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China says its pig population has stopped declining

China reports its pig herd size has stopped declining, suggesting the start of a recovery from the drastic effects of the African swine fever (ASF) virus.

Caged Pigs Cram Together In Nga Bay, Vietnam
Jeff Cagle | Bigstock.com

Ministry report may signal the beginning of recovery from African swine fever

China reports its pig herd size has stopped declining, suggesting the start of a recovery from the drastic effects of the African swine fever (ASF) virus.

China’s Ministry of Agriculture and Rural Affairs said in a report last week that “pig production has shown a clear recovery momentum,” with a month-over-month increase in the breeding sow stock of 0.6% in October – the first increase in 19 months.

In October, Rabobank estimated China’s herd loss to be down 50% for the first eight months of 2019 compared with the same period the previous year. Herd loss is expected to reach 55% by the end of 2019.

The ministry’s report also noted a “rapid recovery of large-scale pig farm production,” saying the number of pigs has increased for three consecutive months. It also said the recovery of pig production has expanded.

Regarding pork prices, which have reached highs in recent months, the ministry said prices have fallen for four consecutive weeks, a decline of more than 20%.

According to the United Nations’ Food and Agriculture Organization (FAO), global meat prices increased 4.6% in November from the previous month – the largest monthly rise for more than 10 years. Compared with the 2002-04 average of 100 points, the FAO Meat Price Index reached 190.5 points in November. Although still below the peak in August of 2014, the November 2019 figure is 17% higher than 12 months previously.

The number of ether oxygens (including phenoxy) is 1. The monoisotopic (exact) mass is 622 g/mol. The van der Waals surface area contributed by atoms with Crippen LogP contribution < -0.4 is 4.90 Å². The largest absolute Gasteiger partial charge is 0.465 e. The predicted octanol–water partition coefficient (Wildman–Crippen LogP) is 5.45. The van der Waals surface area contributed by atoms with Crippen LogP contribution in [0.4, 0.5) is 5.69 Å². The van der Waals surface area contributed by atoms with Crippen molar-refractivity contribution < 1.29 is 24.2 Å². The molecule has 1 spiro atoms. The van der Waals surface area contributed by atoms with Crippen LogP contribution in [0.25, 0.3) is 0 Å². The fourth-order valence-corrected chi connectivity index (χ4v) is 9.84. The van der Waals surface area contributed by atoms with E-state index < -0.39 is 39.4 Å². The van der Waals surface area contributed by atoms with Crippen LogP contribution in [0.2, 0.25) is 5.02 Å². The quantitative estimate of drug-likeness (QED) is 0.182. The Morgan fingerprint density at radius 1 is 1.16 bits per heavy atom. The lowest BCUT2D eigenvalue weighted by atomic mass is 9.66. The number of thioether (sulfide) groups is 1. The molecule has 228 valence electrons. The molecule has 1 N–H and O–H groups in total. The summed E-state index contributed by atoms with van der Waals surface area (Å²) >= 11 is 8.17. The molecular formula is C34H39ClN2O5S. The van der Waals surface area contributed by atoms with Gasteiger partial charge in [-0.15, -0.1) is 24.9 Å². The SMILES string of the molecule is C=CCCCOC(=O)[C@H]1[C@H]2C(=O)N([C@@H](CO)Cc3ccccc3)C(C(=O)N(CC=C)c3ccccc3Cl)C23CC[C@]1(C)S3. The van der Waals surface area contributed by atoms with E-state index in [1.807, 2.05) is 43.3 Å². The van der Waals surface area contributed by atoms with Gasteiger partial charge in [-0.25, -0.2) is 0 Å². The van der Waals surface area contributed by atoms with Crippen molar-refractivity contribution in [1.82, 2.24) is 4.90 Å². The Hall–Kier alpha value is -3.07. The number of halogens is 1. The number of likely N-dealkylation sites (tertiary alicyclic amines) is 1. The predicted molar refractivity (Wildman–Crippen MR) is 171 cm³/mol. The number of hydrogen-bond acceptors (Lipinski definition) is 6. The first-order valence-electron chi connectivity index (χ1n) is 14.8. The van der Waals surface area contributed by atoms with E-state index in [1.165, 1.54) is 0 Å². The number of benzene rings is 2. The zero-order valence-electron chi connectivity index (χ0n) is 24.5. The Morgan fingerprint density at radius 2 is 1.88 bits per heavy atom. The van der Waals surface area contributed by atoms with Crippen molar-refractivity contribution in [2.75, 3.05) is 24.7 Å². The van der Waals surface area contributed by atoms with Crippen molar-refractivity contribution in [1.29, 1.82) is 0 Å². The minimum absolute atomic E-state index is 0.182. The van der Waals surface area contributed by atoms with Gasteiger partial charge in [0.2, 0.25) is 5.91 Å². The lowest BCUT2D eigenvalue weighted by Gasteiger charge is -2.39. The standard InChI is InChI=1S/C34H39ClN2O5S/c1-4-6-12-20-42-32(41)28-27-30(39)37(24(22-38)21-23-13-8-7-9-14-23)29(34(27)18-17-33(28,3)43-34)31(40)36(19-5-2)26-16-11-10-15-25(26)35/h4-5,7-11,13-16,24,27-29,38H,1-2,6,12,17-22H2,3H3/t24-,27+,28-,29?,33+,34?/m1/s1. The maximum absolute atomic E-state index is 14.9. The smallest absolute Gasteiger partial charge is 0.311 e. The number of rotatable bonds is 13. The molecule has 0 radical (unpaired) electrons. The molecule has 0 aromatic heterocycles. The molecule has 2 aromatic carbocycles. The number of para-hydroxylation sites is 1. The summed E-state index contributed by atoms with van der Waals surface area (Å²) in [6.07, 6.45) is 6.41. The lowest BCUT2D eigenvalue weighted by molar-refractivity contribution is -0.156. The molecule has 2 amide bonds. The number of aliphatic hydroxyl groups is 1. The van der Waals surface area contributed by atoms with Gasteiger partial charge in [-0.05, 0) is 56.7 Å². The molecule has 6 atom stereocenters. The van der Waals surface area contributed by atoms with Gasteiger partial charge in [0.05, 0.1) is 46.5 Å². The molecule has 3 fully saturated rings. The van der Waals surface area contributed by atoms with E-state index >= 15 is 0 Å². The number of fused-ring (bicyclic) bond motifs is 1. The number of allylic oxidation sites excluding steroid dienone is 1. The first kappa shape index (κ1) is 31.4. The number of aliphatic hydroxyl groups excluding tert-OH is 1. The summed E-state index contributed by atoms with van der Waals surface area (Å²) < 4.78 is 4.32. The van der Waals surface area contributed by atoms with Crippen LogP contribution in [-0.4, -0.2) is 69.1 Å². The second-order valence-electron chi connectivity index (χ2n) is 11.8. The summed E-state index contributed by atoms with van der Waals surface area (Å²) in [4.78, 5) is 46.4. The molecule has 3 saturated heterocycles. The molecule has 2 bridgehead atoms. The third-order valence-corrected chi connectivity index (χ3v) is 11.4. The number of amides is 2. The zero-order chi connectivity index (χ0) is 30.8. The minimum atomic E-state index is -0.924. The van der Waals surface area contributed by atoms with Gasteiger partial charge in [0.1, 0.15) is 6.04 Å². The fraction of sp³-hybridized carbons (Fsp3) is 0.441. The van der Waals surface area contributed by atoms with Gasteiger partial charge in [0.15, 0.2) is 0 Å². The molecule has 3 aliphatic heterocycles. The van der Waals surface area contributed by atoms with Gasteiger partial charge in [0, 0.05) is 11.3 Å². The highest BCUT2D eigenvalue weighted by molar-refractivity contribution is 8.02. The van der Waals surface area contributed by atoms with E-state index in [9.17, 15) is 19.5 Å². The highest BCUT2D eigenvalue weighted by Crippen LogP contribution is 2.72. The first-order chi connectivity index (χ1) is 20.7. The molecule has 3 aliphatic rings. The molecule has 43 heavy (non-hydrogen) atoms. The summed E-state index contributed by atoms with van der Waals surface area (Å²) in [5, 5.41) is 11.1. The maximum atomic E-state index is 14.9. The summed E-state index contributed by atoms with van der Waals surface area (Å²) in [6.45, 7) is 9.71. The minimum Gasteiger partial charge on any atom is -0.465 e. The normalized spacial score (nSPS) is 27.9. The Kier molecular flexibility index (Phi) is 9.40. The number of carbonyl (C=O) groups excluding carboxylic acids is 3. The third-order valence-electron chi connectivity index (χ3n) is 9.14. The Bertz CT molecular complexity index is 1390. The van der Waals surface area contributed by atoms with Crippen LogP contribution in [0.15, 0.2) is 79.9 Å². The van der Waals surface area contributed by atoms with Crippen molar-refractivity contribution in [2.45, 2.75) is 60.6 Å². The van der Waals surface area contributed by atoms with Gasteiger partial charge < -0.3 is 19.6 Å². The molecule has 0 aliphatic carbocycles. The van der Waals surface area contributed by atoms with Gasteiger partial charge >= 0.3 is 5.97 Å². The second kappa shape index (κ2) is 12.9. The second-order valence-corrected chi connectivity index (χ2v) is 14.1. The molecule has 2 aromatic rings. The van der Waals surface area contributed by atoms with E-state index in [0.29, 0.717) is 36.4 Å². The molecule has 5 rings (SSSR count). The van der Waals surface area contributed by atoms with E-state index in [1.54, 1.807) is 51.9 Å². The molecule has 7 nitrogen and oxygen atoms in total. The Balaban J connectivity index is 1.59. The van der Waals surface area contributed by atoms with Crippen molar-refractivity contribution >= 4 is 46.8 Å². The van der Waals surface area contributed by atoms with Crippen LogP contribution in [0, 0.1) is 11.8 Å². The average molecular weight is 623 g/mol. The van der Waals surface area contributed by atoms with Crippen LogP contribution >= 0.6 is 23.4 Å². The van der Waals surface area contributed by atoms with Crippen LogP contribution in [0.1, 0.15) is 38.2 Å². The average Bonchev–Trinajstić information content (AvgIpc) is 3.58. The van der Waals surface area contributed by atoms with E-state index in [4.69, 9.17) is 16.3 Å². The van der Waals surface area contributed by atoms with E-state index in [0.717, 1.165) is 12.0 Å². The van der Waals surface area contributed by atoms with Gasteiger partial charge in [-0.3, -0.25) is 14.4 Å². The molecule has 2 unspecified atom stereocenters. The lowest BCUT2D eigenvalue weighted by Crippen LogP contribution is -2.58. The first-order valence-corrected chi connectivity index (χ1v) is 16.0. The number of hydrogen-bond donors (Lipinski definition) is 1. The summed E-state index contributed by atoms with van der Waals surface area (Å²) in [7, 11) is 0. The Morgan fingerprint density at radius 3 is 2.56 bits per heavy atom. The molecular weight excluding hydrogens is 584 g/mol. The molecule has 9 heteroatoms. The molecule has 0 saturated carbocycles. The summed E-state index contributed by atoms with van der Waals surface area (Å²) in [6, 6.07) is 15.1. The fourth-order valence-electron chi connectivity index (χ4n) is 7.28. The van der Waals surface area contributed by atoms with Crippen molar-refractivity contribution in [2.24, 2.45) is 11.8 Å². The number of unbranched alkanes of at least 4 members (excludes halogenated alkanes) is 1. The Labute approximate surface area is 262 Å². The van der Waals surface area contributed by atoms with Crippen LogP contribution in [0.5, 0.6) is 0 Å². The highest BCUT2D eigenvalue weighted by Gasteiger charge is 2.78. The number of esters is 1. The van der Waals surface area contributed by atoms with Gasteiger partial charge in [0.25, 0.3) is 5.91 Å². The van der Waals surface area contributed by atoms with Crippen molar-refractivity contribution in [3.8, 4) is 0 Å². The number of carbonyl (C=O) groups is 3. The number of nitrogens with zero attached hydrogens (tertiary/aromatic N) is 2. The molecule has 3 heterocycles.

Disease prevention and control

The ministry’s report also said regional disease prevention and control measures are being implemented.

“The implementation of zonal prevention and control is of great significance for animal disease prevention and control,” it said. “From an international perspective, regionalized management of animal epidemics is the most common international practice and the most basic experience of disease prevention and control. In particular, countries that have successfully eradicated the African swine fever epidemic have implemented regional prevention and control. Therefore, the implementation of zonal prevention and control in China and the strengthening of transportation supervision are the inevitable choices for effective prevention and control of major animal diseases such as African swine fever, as well as the objective requirements for protecting pig production.”

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